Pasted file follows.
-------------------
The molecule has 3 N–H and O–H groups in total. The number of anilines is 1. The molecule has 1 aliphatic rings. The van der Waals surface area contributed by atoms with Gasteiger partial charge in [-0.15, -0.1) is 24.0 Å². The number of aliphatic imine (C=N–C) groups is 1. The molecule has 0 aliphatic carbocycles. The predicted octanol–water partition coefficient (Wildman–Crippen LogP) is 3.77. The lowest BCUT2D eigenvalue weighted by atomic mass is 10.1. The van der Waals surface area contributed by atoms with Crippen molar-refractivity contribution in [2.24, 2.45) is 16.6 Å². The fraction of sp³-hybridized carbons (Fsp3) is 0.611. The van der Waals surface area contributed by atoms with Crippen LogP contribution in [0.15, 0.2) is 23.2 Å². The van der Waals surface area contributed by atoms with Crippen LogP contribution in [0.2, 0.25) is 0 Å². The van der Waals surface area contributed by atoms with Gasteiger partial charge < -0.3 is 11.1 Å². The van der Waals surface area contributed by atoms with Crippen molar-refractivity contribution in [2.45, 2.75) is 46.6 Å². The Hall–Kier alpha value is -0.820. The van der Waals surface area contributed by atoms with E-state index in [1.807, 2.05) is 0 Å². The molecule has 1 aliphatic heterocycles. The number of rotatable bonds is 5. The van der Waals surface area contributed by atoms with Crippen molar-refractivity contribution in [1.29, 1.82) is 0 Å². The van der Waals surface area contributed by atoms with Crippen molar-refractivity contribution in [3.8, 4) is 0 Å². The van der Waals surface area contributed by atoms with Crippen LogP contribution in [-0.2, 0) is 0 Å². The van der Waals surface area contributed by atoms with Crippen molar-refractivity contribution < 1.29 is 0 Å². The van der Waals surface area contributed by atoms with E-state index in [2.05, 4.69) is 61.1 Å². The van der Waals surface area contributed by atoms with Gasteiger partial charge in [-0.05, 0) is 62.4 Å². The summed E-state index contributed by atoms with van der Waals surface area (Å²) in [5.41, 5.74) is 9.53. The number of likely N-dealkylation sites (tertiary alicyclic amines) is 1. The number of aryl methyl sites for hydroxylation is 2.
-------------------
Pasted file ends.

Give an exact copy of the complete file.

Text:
The molecule has 3 N–H and O–H groups in total. The number of anilines is 1. The molecule has 1 aliphatic rings. The van der Waals surface area contributed by atoms with Gasteiger partial charge in [-0.15, -0.1) is 24.0 Å². The number of aliphatic imine (C=N–C) groups is 1. The molecule has 0 aliphatic carbocycles. The predicted octanol–water partition coefficient (Wildman–Crippen LogP) is 3.77. The lowest BCUT2D eigenvalue weighted by atomic mass is 10.1. The van der Waals surface area contributed by atoms with Crippen molar-refractivity contribution in [2.24, 2.45) is 16.6 Å². The fraction of sp³-hybridized carbons (Fsp3) is 0.611. The van der Waals surface area contributed by atoms with Crippen LogP contribution in [0.15, 0.2) is 23.2 Å². The van der Waals surface area contributed by atoms with Crippen LogP contribution in [0.2, 0.25) is 0 Å². The van der Waals surface area contributed by atoms with Gasteiger partial charge < -0.3 is 11.1 Å². The van der Waals surface area contributed by atoms with Crippen molar-refractivity contribution in [2.45, 2.75) is 46.6 Å². The Hall–Kier alpha value is -0.820. The van der Waals surface area contributed by atoms with E-state index in [1.807, 2.05) is 0 Å². The molecule has 1 aliphatic heterocycles. The number of rotatable bonds is 5. The van der Waals surface area contributed by atoms with Crippen molar-refractivity contribution in [1.29, 1.82) is 0 Å². The van der Waals surface area contributed by atoms with Crippen molar-refractivity contribution in [3.8, 4) is 0 Å². The van der Waals surface area contributed by atoms with Crippen LogP contribution in [-0.2, 0) is 0 Å². The van der Waals surface area contributed by atoms with Crippen molar-refractivity contribution < 1.29 is 0 Å². The van der Waals surface area contributed by atoms with E-state index in [2.05, 4.69) is 61.1 Å². The van der Waals surface area contributed by atoms with Gasteiger partial charge in [-0.05, 0) is 62.4 Å². The summed E-state index contributed by atoms with van der Waals surface area (Å²) in [5.41, 5.74) is 9.53. The number of likely N-dealkylation sites (tertiary alicyclic amines) is 1. The number of aryl methyl sites for hydroxylation is 2.